Where's the smugness now? It's only going to get worse from here.

    If an iPad can get hacked from clicking a button on a website, what else can happen??

    Suck it iBoys.

  1. Hillbilly Geek

    Joined: Dec 1969

    +10

    gee, wrenchy

    you sound... tense. Take an Apple, it's good for the digestion.

  1. facebook_Michael

    Via Facebook

    Joined: Nov 2010

    +9

    these attacks only work on simple-minded...

    folk who have no clue.

    Nothing can protect them from social engineering attacks like this.

    @wrenchy, this isn't even close to the tons of c*** that can attack Windows.

  1. nitram_again

    Joined: Dec 1969

    +2

    Turn off Java

    I went to turn off Java in Safari only to discover I'd done it already some time ago. No ill effects noted so far.

  1. MacnnReader

    Joined: Dec 1969

    +7

    Wrenchy is a bitter boy

    The fact that i can get malware on Windows without doing anything but go to a compromised web site is not my fault. The fact that I can only get malware on a mac by putting in my admin password is not my fault. Go home and get some therapy dude.

  1. MacScientist

    Joined: Dec 1969

    0

    Although there appears to be not much here,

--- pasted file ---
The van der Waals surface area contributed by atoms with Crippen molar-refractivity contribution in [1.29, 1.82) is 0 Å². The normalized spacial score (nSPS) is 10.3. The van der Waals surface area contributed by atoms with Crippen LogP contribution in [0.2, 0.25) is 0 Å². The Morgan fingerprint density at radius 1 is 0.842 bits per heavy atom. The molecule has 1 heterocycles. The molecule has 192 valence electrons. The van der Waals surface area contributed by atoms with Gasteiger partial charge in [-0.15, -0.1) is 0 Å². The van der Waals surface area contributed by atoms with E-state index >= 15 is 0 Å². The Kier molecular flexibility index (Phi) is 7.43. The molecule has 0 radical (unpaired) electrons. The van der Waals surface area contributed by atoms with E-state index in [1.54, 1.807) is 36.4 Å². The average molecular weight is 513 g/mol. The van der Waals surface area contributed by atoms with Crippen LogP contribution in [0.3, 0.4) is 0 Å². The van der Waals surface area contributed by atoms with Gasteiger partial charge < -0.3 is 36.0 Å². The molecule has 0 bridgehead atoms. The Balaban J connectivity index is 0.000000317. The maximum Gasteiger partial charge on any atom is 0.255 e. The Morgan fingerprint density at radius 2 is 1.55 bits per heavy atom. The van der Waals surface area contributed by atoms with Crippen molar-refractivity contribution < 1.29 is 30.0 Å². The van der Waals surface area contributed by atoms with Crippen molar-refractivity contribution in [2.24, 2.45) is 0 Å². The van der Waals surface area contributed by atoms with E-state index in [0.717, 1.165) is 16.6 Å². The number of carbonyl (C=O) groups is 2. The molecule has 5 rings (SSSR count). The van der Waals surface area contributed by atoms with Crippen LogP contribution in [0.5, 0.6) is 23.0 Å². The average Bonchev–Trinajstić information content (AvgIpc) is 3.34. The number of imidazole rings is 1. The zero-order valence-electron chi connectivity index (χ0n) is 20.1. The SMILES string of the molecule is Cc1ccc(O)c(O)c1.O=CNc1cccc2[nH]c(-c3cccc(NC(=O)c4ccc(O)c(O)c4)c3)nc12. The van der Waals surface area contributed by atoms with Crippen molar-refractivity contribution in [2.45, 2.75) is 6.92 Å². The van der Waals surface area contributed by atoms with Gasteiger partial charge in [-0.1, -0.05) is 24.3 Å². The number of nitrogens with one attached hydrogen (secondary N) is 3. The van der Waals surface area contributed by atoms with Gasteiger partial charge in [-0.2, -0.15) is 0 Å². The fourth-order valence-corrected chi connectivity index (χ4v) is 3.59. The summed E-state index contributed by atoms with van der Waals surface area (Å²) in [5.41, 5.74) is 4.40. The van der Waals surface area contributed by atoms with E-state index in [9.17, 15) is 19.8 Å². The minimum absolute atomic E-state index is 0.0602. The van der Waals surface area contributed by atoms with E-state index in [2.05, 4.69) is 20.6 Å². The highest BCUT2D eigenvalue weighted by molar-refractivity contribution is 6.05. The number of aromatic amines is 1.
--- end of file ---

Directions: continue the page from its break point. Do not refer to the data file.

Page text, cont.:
the most important question is sidestepped. That question is "Is there any evidence that this Java malware can do anything on a Mac if it is properly installed."

  1. testudo

    Joined: Dec 1969

    -8

    @Michael

    these attacks only work on simple-minded...folk who have no clue.

    Nothing can protect them from social engineering attacks like this.


    Right. Just like most of the attacks on Windows. But most Mac users skip over that fact...

  1. Mr. Strat

    Joined: Dec 1969

    +2

    Let the myths continue

    Here we go again...as Macs become more popular...yada...yada...yada...

    It ain't about market share. It's about how S***** Windows is designed.

    I take the same stance as before on this one - Ooooo...I'm scared!

  1. IxOsX

    Joined: Dec 1969

    +1

    Wrenchy the buried

    @Wrenchy: Is nice to see that exists, "windows only" people using this forums. By the way! Have you any OSX machine? Just curious. But there is one thing I advise you before speak about Virus and Security on non Windows Systems, learn some computer architecture and kernel security. After that check the global picture and have an exempt conclusion. If you keep your words, then you have a big problem.

  1. charlituna

    Joined: Dec 1969

    +1

    i wonder

    what this new one click facebook login 'feature' will do to help out such sites. Because right now I can change my facebook log in and lock out such malware. But as I understand it, with this new feature, if I do that, it will change for everything I ever logged in. Hopefully there are details that haven't been explained that cover how they are preventing such attacks. Not that I would fall for them but I can't say that about my family (especially my mother)